Please note: Because AOS’s 2020 meeting is part of the North American Ornithological Conference, hosted jointly with several other societies, student and postdoc travel awards for 2020 are being handled through the NAOC website.

AOS provides travel awards for students (undergraduate, masters, and doctoral) as well as postdocs to help defray expenses to attend our annual meeting. These awards, made possible by endowed funds established through the generosity of Marcia Brady Tucker (in 1978) and Brina Kessel (in 2017), are administered by the Student & Postdoc Travel and Presentation Awards Committee.

To be eligible for an award, a student must present an oral or poster presentation and must be the sole author or presenting author on co-authored presentations. Student applicants need not be members when they apply; however, awardees must be AOS members in order to receive their awards. Post-doc applicants must be a members of AOS when they apply and be generally ineligible for institutional student travel awards (e.g., graduated more than a semester prior to the meeting). Students between degree-seeking programs who intend to re-enter a degree program in the future may also apply for these awards.

Travel Awards In Support of Diversity & Inclusion

As part of our ongoing efforts to foster a diverse and inclusive community, AOS is proud offer additional travel awards supporting individuals from underrepresented groups and/or those who have made significant contributions towards fostering a diverse and inclusive community. Membership in AOS is not required to be eligible for these awards. Students and post-docs (as described above) that wish to be considered for these awards should select the appropriate option in the application process. 

Applicants for travel awards under the auspices of diversity and inclusion may also apply for the general travel awards; however, to receive a regular travel award you mush be a student member of AOS as described above. Awardees will not be able to receive funding for both.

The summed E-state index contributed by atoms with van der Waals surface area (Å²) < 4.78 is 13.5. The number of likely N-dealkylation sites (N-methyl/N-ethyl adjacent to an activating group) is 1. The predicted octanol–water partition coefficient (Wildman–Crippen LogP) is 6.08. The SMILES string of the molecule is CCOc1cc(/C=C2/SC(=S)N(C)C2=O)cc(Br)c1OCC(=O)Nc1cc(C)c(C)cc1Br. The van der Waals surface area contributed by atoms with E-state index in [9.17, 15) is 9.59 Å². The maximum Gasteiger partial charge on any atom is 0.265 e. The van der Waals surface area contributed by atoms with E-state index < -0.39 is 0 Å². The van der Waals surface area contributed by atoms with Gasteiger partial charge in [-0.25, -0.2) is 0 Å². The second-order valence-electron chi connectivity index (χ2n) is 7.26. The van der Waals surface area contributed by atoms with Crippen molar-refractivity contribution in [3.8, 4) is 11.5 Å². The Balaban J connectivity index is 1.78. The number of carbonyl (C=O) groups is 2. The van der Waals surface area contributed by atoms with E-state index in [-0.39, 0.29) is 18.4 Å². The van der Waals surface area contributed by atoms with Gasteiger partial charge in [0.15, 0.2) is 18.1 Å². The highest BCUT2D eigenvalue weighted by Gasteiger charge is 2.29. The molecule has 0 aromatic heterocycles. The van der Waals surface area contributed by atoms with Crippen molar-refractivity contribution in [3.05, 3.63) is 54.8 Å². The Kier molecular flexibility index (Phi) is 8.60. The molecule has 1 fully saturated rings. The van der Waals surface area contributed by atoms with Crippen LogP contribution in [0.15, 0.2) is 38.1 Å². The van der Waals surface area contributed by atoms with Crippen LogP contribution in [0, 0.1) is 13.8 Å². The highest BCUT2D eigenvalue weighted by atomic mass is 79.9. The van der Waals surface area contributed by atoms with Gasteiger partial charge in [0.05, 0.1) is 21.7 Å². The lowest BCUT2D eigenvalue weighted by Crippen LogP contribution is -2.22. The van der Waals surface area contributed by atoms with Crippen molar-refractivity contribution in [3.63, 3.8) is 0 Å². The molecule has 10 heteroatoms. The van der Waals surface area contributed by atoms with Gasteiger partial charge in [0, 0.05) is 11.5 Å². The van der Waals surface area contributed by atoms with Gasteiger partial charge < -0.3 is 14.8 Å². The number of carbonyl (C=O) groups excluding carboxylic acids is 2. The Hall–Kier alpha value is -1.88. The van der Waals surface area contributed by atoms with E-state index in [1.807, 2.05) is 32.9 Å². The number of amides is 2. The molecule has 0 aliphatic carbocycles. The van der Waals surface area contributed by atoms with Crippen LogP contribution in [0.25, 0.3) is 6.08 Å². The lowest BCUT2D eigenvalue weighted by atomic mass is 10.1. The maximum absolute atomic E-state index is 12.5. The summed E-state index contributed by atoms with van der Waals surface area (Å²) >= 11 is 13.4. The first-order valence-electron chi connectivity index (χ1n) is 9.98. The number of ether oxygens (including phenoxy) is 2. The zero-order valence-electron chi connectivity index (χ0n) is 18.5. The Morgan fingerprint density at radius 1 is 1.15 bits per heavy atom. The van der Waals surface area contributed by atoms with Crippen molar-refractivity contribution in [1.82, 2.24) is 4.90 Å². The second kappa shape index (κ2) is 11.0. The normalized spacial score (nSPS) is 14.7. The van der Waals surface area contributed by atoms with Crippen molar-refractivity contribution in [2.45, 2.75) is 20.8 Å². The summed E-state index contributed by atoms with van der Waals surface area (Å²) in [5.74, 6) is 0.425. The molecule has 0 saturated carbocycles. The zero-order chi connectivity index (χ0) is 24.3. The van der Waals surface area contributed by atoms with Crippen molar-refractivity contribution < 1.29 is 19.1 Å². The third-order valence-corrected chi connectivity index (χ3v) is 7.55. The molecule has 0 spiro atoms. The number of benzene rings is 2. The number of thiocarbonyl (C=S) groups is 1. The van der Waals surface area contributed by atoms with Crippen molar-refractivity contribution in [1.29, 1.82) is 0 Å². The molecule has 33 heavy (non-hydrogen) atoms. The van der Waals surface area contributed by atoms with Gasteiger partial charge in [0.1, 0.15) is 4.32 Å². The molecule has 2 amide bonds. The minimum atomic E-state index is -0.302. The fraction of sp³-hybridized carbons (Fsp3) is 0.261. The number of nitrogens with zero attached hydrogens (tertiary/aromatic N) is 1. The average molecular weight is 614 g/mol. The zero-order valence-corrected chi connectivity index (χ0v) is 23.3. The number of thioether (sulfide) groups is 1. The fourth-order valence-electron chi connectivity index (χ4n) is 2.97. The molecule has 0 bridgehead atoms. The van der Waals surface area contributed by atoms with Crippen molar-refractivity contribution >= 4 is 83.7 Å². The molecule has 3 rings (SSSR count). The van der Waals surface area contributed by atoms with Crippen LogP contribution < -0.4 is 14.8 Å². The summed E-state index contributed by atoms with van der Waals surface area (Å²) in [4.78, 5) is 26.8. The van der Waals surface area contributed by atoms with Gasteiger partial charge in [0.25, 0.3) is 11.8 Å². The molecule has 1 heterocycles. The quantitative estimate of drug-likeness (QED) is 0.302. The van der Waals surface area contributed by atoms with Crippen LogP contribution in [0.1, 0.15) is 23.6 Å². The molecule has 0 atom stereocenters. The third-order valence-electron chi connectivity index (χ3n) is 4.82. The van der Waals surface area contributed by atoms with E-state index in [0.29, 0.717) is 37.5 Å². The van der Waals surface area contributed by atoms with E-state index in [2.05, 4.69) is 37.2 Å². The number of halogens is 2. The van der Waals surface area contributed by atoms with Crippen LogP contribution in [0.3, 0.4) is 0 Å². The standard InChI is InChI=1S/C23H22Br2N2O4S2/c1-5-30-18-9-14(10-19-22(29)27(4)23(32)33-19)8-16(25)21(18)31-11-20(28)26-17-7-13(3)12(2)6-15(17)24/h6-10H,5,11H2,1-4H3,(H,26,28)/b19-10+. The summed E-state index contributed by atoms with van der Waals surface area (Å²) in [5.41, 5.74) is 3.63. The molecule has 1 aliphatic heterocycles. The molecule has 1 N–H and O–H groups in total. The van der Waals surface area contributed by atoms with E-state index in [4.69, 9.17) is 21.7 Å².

Application Details

Individuals wishing to be considered for travel awards must indicate their interest when submitting their abstract for the meeting. The online abstract submission form includes a set of questions specific to those seeking a travel award. Answering these questions, in addition to completing the rest of the abstract submission form, will serve as the individual’s travel award application.

Required application materials include the following:

  • Current academic standing (e.g. undergrad, MS, PhD, post-doc, between degrees).
  • Supervisor’s name and email address.
  • Anticipated graduation date.
  • Travel budget information. Note: Budget requests can only include estimated costs associated with travel to and from the annual meeting. Eligible expenses are limited to airfare, shuttles/taxis/Uber, gas, etc. Other costs such as lodging and meeting registration cannot be included in the budget request. 
  • Location from which you will be traveling (state/province and country).
  • Past travel and/or presentation awards you have received from AOS.
  • A signed letter from your current advisor on university letterhead indicating you are a student in good academic standing, or (if you are between degree-seeking programs) a signed letter from your previous advisor, indicating that you intend to re-enter a degree program in the future.

    From the field